Ukraine is working on creating a system for trading greenhouse gas emissions and by increasing the domestic tax on carbon emissions.
This is necessary to prepare for the European Carbon Import Adjustment Mechanism (CBAM), reports ICIS.
It is noted that reducing the carbon footprint and bringing the economy into compliance with new EU rules is necessary for the competitiveness of companies. After all, the block is the main export market.
The article emphasized that starting in 2026, exporters will pay a carbon tax, i.e. the difference between the local and European price for carbon emissions. The EU's CBAM does not foresee any concessions for Ukraine, despite the fact that its industrial base has been seriously damaged since the beginning of the Russian-Ukrainian war.
"Ukraine has a direct interest in reducing its carbon footprint and ensuring the competitiveness of its companies after the full implementation of the CBAM mechanism in 2026," ICIS emphasized.
Olga Yevstigneeva, adviser to the head of the State Agency for Energy Efficiency and Energy Saving of Ukraine, said that the country is working on several projects. They are designed to reduce their carbon footprint and ensure companies' competitiveness, as well as meet EU requirements.
She emphasized that before the full-scale invasion, Ukraine had a large industrial base and exported iron ore, semi-finished steel products, as well as various agricultural products. However, due to the war, total exports fell by 35% as the industrial base was damaged.
It is noted that Ukraine has committed to increase the target share of renewable energy in the total installed capacity from 9% to 27% by 2030. However, due to the war, about 90% of wind and about 50% of solar capacity have been destroyed or occupied. However, some companies are now working to expand their installed renewable capacity. Thus, DTEK launched the first stage of the Tyligul wind farm with a capacity of 114 MW and plans to expand it to 500 MW.
The article emphasized that the parliament also passed a law on the creation of a decarbonization fund. In addition, a new decree is expected to be adopted in the coming weeks, setting out the rules for refunds to companies that take active steps to decarbonize their operations.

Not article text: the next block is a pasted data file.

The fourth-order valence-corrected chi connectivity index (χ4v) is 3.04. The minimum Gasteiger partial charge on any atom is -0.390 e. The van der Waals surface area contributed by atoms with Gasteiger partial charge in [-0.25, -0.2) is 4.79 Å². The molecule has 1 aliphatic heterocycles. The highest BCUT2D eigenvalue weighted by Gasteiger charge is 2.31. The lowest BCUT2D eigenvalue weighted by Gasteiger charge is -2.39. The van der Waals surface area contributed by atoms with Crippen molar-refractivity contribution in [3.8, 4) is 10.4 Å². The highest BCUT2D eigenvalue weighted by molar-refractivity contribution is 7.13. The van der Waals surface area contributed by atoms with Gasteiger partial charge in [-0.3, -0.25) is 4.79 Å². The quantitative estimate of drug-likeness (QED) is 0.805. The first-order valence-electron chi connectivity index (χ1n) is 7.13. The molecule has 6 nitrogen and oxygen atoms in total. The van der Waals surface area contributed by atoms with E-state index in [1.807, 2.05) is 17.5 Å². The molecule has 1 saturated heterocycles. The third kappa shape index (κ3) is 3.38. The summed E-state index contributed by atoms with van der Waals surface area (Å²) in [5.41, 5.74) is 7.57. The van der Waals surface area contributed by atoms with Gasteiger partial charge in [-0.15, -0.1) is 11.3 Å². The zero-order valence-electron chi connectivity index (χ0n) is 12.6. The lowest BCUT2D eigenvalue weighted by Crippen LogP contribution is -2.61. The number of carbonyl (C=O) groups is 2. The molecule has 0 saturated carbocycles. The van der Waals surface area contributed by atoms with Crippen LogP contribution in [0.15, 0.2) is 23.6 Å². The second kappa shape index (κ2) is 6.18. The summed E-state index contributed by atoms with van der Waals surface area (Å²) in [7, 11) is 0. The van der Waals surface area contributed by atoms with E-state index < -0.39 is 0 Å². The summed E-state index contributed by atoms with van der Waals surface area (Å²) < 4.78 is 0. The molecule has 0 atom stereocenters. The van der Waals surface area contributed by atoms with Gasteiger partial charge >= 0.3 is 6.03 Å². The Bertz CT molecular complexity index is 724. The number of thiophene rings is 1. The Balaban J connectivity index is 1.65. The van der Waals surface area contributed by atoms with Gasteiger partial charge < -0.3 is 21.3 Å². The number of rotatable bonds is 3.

ICIS said that although Ukraine increased the eco-tax on carbon emissions from UAH 10 per ton of CO2-equivalent to UAH 30, this is only a small part of the prices for carbon emissions in the EU (about EUR 80.00 per ton).
According to Yevstigneeva, Ukraine is also working with the German Agency for International Cooperation to create a functional emissions trading system that will help fill the gap in the coming years. However, there are a number of challenges, including strengthening greenhouse gas measurement, reporting and verification to ensure proper reporting of carbon emissions.
She emphasized that in 2021, only 264 GHG-emitting installations had officially submitted monitoring plans to the National Greenhouse Gas Emissions Accounting Center, that is, only 15% of the total number of installations.
"It is necessary to accurately calculate emissions before an appropriate carbon map is drawn up, which would reflect scientifically based climate goals," Yevstigneeva said.
Earlier, EcoPolitic wrote, that Minister of Environmental Protection and Natural Resources Ruslan Strelets said that in Ukraine, the greenhouse gas emissions trading system is planned to launch from 2025 in test mode.
Previously, EcoPolitic collected the main proposals for establishment of ETS and caveats regarding them.